Just across the Salmon Weir Bridge, on the site of the old city prison, Galway Cathedral casts a striking figure against the Galway skyline. With its sweeping dome, soaring twin towers, and dazzling stained glass, the cathedral is something to behold from outside. The interior is lovely too. The exposed grey brick lends the vaulted hall a chic, elegant appearance, reflecting a more modern twist on the usual busy opulence of older cathedrals.

Another important place of worship at the heart of Galway’s life is the 14th-century Saint Nicholas’ Collegiate Church, the largest medieval parish church in Ireland. Home to many interesting monuments and memorials like Galway’s Jane Eyre, James Kearney,  and Adam Bures.

You can also take a stroll along Lough Atalia route to see the beautiful Lough Atalia lake which is a is a big estuarine lagoon east side of Galway City.

If you like shopping, head to the main shopping areas in William Street and Shop Street where you can find the Eyre Square Shopping Centre. Eyre Square Shopping Centre is liveliest place in the city with more than 70 local and national shops.

For food and Irish beer, walk down to Quay Street where you find some of the best restaurants and pubs in the city.

The city centre is well-connected public transportation, home to Galway Train Station and Galway Coach Station which offers easy access to other parts of the city and to explore the Cliffs of Moher, Kinsale, and Cork.

There is a huge range of accommodation options in Galway city centre on a broad spectrum of price points. You can find some of the most expensive hotels in the city here but also some of the most affordable too. Surprisingly, the city centre is ideal to stay in Galway on a budget with some charming, low-cost hostels just around the corner from fancier, luxury hotels. 

Stay In Galway City Centre If you want to have most of Galway’s top attractions right on your doorstep; you are visiting Galway for the first time; you are planning a shorter trip to the city; you want a good selection of budget hotels and hostels; Nightclubs are your preferred form of evening entertainment;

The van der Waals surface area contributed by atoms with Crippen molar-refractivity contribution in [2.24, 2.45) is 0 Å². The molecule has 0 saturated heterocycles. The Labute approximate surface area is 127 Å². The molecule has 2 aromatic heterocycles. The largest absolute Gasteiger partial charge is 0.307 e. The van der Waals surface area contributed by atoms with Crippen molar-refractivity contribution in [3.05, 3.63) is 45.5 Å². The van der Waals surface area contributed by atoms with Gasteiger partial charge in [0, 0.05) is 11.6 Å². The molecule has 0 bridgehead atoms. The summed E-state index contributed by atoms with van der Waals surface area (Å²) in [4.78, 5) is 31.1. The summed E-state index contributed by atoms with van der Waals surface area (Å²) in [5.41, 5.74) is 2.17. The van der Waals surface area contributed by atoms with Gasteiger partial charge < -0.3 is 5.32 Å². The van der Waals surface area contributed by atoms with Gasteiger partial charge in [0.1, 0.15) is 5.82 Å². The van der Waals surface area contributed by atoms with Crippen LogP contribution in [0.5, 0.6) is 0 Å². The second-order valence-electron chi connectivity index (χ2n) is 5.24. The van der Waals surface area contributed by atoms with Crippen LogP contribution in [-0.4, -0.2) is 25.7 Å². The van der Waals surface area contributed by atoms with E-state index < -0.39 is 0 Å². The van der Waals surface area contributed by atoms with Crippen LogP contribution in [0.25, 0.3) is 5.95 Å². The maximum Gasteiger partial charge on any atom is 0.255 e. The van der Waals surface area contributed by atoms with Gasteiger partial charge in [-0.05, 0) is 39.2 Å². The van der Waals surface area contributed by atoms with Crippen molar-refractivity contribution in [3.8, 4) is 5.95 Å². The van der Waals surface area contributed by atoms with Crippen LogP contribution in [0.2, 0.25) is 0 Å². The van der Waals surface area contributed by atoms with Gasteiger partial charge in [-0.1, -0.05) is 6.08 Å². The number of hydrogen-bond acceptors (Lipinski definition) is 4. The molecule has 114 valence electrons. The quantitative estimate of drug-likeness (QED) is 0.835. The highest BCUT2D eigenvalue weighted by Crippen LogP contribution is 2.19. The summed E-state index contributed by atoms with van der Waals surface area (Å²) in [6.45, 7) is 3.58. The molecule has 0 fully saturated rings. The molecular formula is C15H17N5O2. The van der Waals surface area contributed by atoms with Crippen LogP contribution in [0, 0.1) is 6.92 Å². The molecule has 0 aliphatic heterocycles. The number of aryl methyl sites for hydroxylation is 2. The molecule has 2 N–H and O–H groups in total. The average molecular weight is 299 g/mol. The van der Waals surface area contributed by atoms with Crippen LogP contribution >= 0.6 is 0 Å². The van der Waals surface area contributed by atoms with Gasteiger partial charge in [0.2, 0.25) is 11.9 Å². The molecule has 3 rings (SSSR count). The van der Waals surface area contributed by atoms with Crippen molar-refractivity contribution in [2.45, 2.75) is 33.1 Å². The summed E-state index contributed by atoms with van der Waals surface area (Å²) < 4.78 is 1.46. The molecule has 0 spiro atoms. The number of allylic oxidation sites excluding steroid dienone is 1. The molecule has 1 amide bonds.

Best places to stay in Galway City Centre:

Best luxury hotel: The Galmont Hotel & Spa This 4-star hotel is within easy walking distance from Eyre Square. it has an award-winning restaurant, and offers full Irish breakfast. it also has gym, a sauna, a swimming pool, and free wifi.

Best mid-range hotel: The Hardiman (formerly Hotel Meyrick) Located in the best rated area in Galway, this hotel is 12 minutes walk from the beach, 1-minute walk from both the train station and bus station.

Best budget hotel: The Eyre Square Townhouse This guesthouse offer comfortable rooms with mordern amenities. it is a stone’s throw from the train and coach stations. You can enjoy delicious meal and drink at award-winning Revive Cafe and Bistro.

You can also consider staying in the luxury hotel of Glenlo Abbey Hotel which is just 3km from city centre. This is a 5-star accommodation offers free parking, beautiful scenery of Lough Corrib and West Ireland, and a lake-side golf course. You can enjoy Continental, Full Irish Breakfast or English breakfast.

FIND BEST HOTELS IN GALWAY CITY CENTER

See more: Where to Stay in Dublin

2. Salthill, where to stay in Galway for families

Salthill is a vibrant seaside resort town only a short bus ride from west of Galway City. In fact, they are so close together that it is easy to mistake Salthill as being just another neighborhood of the larger town. 

With its long stretch of white-sand beaches, both sandy and pebbly, Salthill is a popular destination for summer vacationers. You won’t have to choose between a city break or a relaxing vacation and can enjoy the best of both. Travelers both Irish and international flock to the area to soak up the rare Irish sun. 

Families with children would particularly benefit from staying here. With plenty of family-friendly activities and attractions nearby, space for kids to spread out in the fresh air, and the sights of the city just a short journey away, Salthill has an abundance of conveniences. 

When you’re not lazing on the beach, you can instead take a pleasant walk along the Salthill Promenade. In addition to offering wonderful views across Galway Bay, Salthill Prom ends at Blackrock Point, where you can partake in a curious local tradition.